The Freelancer’s Guide to Hiring HelpersBy Susan Johnston July 21st, 2014
Since freelancing is often a career of self-reliance, the idea of hiring temporary assistants to help with administrative tasks may sound strange to some.
But think about it this way: If you can pay someone else a quarter of your rate to transcribe interviews or help with research, outsourcing certain tasks could free you to spend more time completing work.
Here are a few important tips from freelancers who found ways to take a little off their own plates with the help of others.
Determine your needs
Joel Keller, a New Jersey-based freelance writer and founder of AntennaFreeTV, hired a virtual assistant (VA) last summer to help him research potential alumni magazines to pitch. “I think a virtual assistant helps, because instead of taking this mound of information and boiling it down, it frees me up to think of different angles and do work that’s not related to that project,” Keller said.
It’s rare to find a true jack of all trades, so before you hire help, think carefully about what you need that person (or people) to do. Do you want someone to come to your office and organize files? Could you accomplish your goals with a virtual assistant remotely? Are native English skills important?
If you’re hiring writers, as Maine-based freelance writer Kathryn Hawkins does, make sure you understand the scope and style of the project first. [Full disclosure: I have worked with Hawkins on a few projects.] Ideally, you should also have a contract with your client that explains part of the project will be subcontracted. “I work to get a good sense of what the client is looking for in a piece before bringing the freelancer on board,” she says. Hawkins and her husband started their own content agency, Eucalypt Media, in 2013, so they could take on larger projects. “We can determine when to bring on other skilled contractors to help out with certain elements of a project,” she added.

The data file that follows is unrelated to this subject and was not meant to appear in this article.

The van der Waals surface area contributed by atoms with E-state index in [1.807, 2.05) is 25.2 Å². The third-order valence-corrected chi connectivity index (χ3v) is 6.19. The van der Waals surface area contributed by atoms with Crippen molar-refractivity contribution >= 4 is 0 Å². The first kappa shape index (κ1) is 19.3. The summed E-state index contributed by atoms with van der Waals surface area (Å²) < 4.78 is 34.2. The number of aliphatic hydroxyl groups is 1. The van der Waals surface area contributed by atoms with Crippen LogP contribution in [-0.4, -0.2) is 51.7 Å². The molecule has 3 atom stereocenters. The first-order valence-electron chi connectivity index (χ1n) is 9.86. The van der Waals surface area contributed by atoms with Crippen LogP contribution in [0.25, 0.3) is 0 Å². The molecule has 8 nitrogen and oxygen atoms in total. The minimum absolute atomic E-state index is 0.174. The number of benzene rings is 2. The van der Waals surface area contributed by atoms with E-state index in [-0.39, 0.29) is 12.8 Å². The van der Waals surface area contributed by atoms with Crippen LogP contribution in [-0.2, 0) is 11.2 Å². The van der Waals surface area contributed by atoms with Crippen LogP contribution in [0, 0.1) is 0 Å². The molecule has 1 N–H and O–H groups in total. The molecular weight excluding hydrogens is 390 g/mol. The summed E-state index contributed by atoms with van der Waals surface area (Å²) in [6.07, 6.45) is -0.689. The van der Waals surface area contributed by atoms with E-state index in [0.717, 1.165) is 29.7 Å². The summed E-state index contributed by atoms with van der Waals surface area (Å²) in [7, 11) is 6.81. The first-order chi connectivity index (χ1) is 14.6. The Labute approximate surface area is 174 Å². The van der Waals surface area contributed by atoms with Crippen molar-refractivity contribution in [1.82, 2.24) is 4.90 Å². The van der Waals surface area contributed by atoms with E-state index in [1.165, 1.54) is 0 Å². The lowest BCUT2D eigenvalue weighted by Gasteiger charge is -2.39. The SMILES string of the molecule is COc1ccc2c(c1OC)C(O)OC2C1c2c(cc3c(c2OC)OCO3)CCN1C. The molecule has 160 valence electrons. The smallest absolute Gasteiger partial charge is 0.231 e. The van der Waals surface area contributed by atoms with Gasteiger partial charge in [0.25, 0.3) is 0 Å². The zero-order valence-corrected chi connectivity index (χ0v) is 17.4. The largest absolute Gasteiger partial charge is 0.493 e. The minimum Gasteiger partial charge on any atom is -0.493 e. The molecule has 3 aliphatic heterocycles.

Vet your freelancers
Paying for an assistant will only benefit your bottom line if the person you hire already has enough experience.
Christie Aschwanden, a freelance science and medical writer in Colorado, hired a college student one summer to help her scan a backlog of clips. She connected with the student through a contact at a local high school, but her assistant needed more hand-holding than expected, and as a result, wasn’t hired back when the contract ended. “Her classification system just sort of defied reason,” Aschwanden remembered.
In this case, she’d hired the student based on a referral for what she’d assumed was a basic task. If Aschwanden ever needs to hire someone in the future, she said she’d pay more money to attract someone more skilled and get more details from references. “It’s easier to have a frank conversation by phone,” she added.
Giving someone a test run before committing to a long-term business partnership is another option. Hawkins typically hires people from her network of freelancers, but, she said, “If we’re working with someone new for the first time, we’ll typically start them out with a relatively small project before commissioning anything more substantial.”
Make expectations clear
Since Keller’s writing project had the potential to balloon beyond his budget, he agreed to a set number of hours with his VA and budget accordingly. Although you cannot legally dictate how and when an independent contractor completes work, you should communicate clear expectations.
“Be very clear with assignments, especially when working with someone new,” Hawkins said. “Make sure to provide a specific deliverable, a deadline (or series of deadlines), and fee structure, so that you both have the same set of expectations.”
Instead of relying on a handshake or verbal agreement, have the person sign an independent contractor form so they can’t later claim they should have been classified as an employee. Also, they should submit a W-9 for tax purposes. If you’re paying someone more than $600 per year, you’ll need to file a 1099 with the Internal Revenue Service. However, if you’re hiring someone through a VA service, the company may handle any necessary paperwork and payment.
Build in a profit margin
Whether you’re hiring someone to proofread, transcribe your work, or write, you need do the math to make sure you’re still earning a profit. Even if someone else is writing, you’ll need to allot time for oversight to ensure quality and consistency.
Of course, price issues can be sensitive, especially when you’re hiring people in other parts of the world. When Aschwanden hired virtual workers via oDesk to help her organize links to her online clips, she felt bad about the low rates they’d quoted, so she sent them extra money as a tip. For more intensive projects, you may need to pay a higher rate to find someone with certain technical skills.
“Don’t necessarily shop for price,” Keller added. “If you shop for cheap, you may get cheap results.”